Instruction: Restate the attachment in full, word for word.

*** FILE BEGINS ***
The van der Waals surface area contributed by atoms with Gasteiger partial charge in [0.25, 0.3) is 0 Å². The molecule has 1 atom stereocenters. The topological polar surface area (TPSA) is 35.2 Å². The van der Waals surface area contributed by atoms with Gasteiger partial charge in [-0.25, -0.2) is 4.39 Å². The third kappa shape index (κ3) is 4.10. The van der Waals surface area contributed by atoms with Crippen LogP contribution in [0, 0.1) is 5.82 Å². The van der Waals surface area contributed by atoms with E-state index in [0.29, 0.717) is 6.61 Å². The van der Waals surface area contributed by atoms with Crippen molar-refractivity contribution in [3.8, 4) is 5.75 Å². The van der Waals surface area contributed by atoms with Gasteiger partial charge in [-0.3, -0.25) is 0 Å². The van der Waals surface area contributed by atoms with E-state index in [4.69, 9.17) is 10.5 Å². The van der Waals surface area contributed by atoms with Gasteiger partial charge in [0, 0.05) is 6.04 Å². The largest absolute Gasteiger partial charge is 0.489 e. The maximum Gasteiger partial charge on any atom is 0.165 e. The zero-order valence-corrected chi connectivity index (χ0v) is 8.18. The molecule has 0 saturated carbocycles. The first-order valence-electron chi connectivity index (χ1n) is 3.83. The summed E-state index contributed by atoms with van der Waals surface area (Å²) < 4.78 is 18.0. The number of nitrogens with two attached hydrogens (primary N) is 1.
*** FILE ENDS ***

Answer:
The van der Waals surface area contributed by atoms with Gasteiger partial charge in [0.25, 0.3) is 0 Å². The molecule has 1 atom stereocenters. The topological polar surface area (TPSA) is 35.2 Å². The van der Waals surface area contributed by atoms with Gasteiger partial charge in [-0.25, -0.2) is 4.39 Å². The third kappa shape index (κ3) is 4.10. The van der Waals surface area contributed by atoms with Crippen LogP contribution in [0, 0.1) is 5.82 Å². The van der Waals surface area contributed by atoms with E-state index in [0.29, 0.717) is 6.61 Å². The van der Waals surface area contributed by atoms with Crippen molar-refractivity contribution in [3.8, 4) is 5.75 Å². The van der Waals surface area contributed by atoms with Gasteiger partial charge in [-0.3, -0.25) is 0 Å². The van der Waals surface area contributed by atoms with E-state index in [4.69, 9.17) is 10.5 Å². The van der Waals surface area contributed by atoms with Gasteiger partial charge in [0, 0.05) is 6.04 Å². The largest absolute Gasteiger partial charge is 0.489 e. The maximum Gasteiger partial charge on any atom is 0.165 e. The zero-order valence-corrected chi connectivity index (χ0v) is 8.18. The molecule has 0 saturated carbocycles. The first-order valence-electron chi connectivity index (χ1n) is 3.83. The summed E-state index contributed by atoms with van der Waals surface area (Å²) < 4.78 is 18.0. The number of nitrogens with two attached hydrogens (primary N) is 1.